NH Fish & Game’s Distemper Study

(Photo | NH Fish & Game)

(Photo | NH Fish & Game)

New Hampshire state biologists have recently received increased calls of sick or deceased fox and fisher turning up in suburban yards. What was originally believed to be isolated cases of illness or rabies, have now been confirmed as an outbreak of distemper virus. As always, NH trappers’ pledge to aid in conservation of furbearer species and work as the “boots on the ground” to monitor populations in the field has been fulfilled.

NH Fish & Game is currently conducting a comprehensive study to investigate distemper (CDV) impacts on New Hampshire’s furbearers. As of December 2018, the department has requested turn-in of carcasses from grey foxes hunted or trapped during the legal hunting and trapping seasons. Tissue samples from over 20 different animals will be taken and tested for the presence of distemper.


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Continued Grey fox research:

"Regulated hunting and trapping seasons have been heavily criticized by local protectionist and environmental groups recently, citing a continued decline in the amount of animals caught and reported by trappers over the last few decades. While many of these groups have attempted to blame the state’s trappers for a decline, many other factors haven’t been figured into those arguments; including extensive habitat loss, expanded predatory impact (coyotes and bobcats), continued decline of skilled trapper experience, and a potential distemper outbreak.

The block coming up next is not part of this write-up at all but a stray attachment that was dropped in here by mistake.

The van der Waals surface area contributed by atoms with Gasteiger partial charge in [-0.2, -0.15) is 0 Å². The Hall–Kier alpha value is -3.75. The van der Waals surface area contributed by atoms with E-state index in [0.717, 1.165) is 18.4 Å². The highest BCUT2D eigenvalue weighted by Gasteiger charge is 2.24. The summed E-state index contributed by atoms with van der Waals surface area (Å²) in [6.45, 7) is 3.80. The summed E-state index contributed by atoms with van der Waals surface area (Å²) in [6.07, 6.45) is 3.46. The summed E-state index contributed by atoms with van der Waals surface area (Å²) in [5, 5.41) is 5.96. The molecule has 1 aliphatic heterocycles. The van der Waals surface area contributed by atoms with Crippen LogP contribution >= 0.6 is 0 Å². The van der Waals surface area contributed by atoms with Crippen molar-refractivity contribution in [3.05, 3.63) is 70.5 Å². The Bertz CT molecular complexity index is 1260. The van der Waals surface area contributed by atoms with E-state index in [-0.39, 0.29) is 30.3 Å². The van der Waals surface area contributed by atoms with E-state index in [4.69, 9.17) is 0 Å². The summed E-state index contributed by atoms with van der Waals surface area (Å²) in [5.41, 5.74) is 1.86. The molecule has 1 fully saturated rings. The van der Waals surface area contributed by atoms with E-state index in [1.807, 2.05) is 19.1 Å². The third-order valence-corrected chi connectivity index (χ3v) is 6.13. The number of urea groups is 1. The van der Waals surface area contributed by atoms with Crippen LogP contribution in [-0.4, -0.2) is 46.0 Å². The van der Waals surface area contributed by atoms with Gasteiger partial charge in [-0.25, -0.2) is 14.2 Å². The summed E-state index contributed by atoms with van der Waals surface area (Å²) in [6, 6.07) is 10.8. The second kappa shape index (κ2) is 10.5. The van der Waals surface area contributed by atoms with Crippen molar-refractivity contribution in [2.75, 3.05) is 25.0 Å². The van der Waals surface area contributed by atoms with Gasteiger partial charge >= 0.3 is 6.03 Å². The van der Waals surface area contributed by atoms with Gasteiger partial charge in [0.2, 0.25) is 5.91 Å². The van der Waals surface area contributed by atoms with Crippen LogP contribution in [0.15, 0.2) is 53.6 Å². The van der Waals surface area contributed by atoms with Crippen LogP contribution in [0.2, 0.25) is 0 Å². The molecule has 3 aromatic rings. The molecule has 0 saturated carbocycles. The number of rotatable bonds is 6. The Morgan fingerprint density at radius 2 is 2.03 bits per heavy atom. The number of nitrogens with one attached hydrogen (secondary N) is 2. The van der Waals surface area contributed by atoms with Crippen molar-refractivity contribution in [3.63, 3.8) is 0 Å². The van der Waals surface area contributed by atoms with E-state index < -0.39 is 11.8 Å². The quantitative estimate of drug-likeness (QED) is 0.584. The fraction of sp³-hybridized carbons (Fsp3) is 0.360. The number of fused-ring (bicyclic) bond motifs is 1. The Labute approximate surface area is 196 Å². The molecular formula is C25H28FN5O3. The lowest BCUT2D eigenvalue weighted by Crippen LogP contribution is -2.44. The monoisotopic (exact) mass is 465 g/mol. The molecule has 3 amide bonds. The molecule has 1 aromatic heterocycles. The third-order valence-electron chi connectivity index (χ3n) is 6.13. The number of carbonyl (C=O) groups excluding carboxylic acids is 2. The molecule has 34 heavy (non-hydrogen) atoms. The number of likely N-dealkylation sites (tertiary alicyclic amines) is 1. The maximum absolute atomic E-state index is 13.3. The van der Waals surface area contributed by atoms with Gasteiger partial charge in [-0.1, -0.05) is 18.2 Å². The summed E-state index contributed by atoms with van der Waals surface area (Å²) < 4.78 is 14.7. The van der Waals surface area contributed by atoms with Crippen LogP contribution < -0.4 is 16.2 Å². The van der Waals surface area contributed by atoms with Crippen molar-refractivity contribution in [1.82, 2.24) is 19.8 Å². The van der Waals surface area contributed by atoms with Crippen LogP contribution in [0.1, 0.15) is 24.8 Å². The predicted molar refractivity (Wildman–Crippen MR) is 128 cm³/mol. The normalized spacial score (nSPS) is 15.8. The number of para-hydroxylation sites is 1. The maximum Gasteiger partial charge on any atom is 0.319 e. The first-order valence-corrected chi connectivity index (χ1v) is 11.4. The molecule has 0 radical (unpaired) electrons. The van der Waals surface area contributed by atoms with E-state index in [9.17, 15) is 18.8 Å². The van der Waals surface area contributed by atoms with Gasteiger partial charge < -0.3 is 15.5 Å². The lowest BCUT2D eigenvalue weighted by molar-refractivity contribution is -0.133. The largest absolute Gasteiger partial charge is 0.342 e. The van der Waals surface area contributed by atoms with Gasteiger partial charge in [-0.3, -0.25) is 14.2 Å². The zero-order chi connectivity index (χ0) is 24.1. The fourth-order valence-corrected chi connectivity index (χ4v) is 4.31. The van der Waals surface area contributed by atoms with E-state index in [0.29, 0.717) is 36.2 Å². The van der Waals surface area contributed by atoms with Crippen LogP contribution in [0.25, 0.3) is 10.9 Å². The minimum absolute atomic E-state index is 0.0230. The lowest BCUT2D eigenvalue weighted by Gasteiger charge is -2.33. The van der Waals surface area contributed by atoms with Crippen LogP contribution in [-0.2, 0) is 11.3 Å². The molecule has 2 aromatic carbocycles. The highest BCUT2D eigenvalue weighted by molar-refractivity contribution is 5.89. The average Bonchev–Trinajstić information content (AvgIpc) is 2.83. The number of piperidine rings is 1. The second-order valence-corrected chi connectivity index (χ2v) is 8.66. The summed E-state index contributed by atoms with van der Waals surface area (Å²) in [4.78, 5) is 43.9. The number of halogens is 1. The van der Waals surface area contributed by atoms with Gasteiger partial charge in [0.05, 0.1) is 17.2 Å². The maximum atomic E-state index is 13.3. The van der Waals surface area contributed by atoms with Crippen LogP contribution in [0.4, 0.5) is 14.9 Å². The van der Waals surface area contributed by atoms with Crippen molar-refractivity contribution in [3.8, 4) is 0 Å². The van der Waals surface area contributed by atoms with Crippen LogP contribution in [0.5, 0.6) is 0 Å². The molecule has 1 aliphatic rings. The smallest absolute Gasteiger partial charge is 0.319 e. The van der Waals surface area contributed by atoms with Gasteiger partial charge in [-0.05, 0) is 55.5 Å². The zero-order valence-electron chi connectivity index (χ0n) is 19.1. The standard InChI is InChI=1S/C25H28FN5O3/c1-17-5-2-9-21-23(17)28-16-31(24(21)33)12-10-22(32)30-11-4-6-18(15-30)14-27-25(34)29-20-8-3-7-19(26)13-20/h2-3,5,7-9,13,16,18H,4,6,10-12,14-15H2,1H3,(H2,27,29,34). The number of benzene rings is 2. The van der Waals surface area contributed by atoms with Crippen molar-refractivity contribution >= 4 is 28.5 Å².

We reported on the debates as they reached a boiling point this past spring over fox trapping seasons. In the end, the Department’s rule-making commission opted to reduce statewide fisher take to a 2 animal limit. The state’s fox seasons (for both red and grey species) were left as they have been pending future research into population dynamics.

For more information about the NH Grey Fox study, contact us via our Contact page, or contact Patrick Tate, NH Fish and Game’s Furbearer Project Leader, via the department’s Wildlife Division at (603) 271-2461."